Significance: The two foremost concepts of aging are the mechanistic free radical theory (FRT) of how we age and the evolutionary antagonistic pleiotropy theory (APT) of why we age. Both date from the late 1950s. The FRT holds that reactive oxygen species (ROS) are the principal contributors to the lifelong cumulative damage suffered by cells, whereas the APT is generally understood as positing that genes that are good for young organisms can take over a population even if they are bad for the old organisms. Recent Advances: Here, we provide a common ground for the two theories by showing how aging can result from the inherent chemical reactivity of many biomolecules, not just ROS, which imposes a fundamental constraint on biological evolution. Chemically reactive metabolites spontaneously modify slowly renewable macromolecules in a continuous way over time; the resulting buildup of damage wrought by the genes coding for enzymes that generate such small molecules eventually masquerades as late-acting pleiotropic effects. In aerobic organisms, ROS are major agents of this damage but they are far from alone.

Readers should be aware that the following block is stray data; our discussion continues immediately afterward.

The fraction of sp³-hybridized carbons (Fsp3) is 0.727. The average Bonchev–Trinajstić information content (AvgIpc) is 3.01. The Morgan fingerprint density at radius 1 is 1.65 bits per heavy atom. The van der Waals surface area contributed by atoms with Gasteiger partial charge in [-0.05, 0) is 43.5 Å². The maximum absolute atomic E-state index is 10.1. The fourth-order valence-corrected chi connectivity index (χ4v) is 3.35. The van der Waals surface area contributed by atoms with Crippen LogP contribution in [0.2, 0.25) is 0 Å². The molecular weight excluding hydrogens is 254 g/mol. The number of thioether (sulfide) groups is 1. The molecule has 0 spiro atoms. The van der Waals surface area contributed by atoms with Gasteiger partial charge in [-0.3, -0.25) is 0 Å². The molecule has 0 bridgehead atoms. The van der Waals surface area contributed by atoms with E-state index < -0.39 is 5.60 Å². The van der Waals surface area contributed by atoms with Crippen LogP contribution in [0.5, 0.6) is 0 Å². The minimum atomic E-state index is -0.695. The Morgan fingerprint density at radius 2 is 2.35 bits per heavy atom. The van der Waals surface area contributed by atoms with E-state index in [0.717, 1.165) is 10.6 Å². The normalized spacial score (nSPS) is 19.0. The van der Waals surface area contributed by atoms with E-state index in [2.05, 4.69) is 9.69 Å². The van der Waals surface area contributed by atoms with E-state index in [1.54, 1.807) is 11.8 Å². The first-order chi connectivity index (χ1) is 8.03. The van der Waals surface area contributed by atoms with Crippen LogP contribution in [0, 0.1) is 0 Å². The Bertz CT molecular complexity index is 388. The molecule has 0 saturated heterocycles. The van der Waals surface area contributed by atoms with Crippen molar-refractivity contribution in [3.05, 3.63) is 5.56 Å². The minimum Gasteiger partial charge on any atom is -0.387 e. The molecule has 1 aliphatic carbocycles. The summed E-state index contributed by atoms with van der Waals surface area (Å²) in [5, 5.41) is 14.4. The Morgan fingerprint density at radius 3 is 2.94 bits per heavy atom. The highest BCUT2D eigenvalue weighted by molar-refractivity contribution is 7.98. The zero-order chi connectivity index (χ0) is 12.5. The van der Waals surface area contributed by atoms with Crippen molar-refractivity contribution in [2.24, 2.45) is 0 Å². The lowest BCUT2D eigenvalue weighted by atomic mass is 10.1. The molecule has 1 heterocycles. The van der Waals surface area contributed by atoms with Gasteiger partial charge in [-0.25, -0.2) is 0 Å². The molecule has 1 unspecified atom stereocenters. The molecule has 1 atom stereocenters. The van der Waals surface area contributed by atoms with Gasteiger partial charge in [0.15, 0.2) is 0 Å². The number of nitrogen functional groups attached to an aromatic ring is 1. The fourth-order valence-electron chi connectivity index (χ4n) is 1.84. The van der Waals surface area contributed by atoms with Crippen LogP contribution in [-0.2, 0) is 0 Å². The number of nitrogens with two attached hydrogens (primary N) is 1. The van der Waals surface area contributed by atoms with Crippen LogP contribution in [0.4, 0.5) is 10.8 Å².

Critical issues: Being related to two sides of the same phenomenon, these theories should be compatible. However, the interface between them is obscured by the FRT mistaking a subset of damaging processes for the whole, and the APT mistaking a cumulative quantitative process for a qualitative switch.
Future directions: The manifestations of ROS-mediated cumulative chemical damage at the population level may include the often-observed negative correlation between fitness and the rate of its decline with increasing age, further linking FRT and APT. Antioxid. Redox Signal. 29, 1003-1017.
Keywords: aging; chemistry; evolution; metabolism; oxygen; reactive oxygen species; theory.